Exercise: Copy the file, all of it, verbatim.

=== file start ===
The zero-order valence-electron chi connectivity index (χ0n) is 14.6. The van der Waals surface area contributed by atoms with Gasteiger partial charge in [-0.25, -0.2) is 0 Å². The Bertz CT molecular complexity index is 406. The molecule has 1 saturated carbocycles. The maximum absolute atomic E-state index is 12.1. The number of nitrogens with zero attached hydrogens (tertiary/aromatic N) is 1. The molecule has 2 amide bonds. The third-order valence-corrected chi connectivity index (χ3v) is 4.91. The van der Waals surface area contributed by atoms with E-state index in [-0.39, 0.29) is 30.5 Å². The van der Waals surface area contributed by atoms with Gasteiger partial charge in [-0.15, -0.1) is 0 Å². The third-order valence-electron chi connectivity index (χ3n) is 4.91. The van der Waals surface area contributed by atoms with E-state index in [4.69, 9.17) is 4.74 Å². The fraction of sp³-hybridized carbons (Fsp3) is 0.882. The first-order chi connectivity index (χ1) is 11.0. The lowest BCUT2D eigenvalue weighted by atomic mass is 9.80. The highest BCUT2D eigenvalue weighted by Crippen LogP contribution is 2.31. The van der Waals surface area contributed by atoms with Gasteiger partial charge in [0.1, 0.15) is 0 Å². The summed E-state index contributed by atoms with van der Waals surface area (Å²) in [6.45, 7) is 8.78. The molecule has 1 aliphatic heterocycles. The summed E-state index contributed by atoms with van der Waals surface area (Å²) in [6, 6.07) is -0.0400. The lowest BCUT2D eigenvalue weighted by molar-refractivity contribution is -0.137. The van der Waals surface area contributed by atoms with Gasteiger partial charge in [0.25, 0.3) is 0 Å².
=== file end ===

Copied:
The zero-order valence-electron chi connectivity index (χ0n) is 14.6. The van der Waals surface area contributed by atoms with Gasteiger partial charge in [-0.25, -0.2) is 0 Å². The Bertz CT molecular complexity index is 406. The molecule has 1 saturated carbocycles. The maximum absolute atomic E-state index is 12.1. The number of nitrogens with zero attached hydrogens (tertiary/aromatic N) is 1. The molecule has 2 amide bonds. The third-order valence-corrected chi connectivity index (χ3v) is 4.91. The van der Waals surface area contributed by atoms with E-state index in [-0.39, 0.29) is 30.5 Å². The van der Waals surface area contributed by atoms with Gasteiger partial charge in [-0.15, -0.1) is 0 Å². The third-order valence-electron chi connectivity index (χ3n) is 4.91. The van der Waals surface area contributed by atoms with E-state index in [4.69, 9.17) is 4.74 Å². The fraction of sp³-hybridized carbons (Fsp3) is 0.882. The first-order chi connectivity index (χ1) is 11.0. The lowest BCUT2D eigenvalue weighted by atomic mass is 9.80. The highest BCUT2D eigenvalue weighted by Crippen LogP contribution is 2.31. The van der Waals surface area contributed by atoms with Gasteiger partial charge in [0.1, 0.15) is 0 Å². The summed E-state index contributed by atoms with van der Waals surface area (Å²) in [6.45, 7) is 8.78. The molecule has 1 aliphatic heterocycles. The summed E-state index contributed by atoms with van der Waals surface area (Å²) in [6, 6.07) is -0.0400. The lowest BCUT2D eigenvalue weighted by molar-refractivity contribution is -0.137. The van der Waals surface area contributed by atoms with Gasteiger partial charge in [0.25, 0.3) is 0 Å².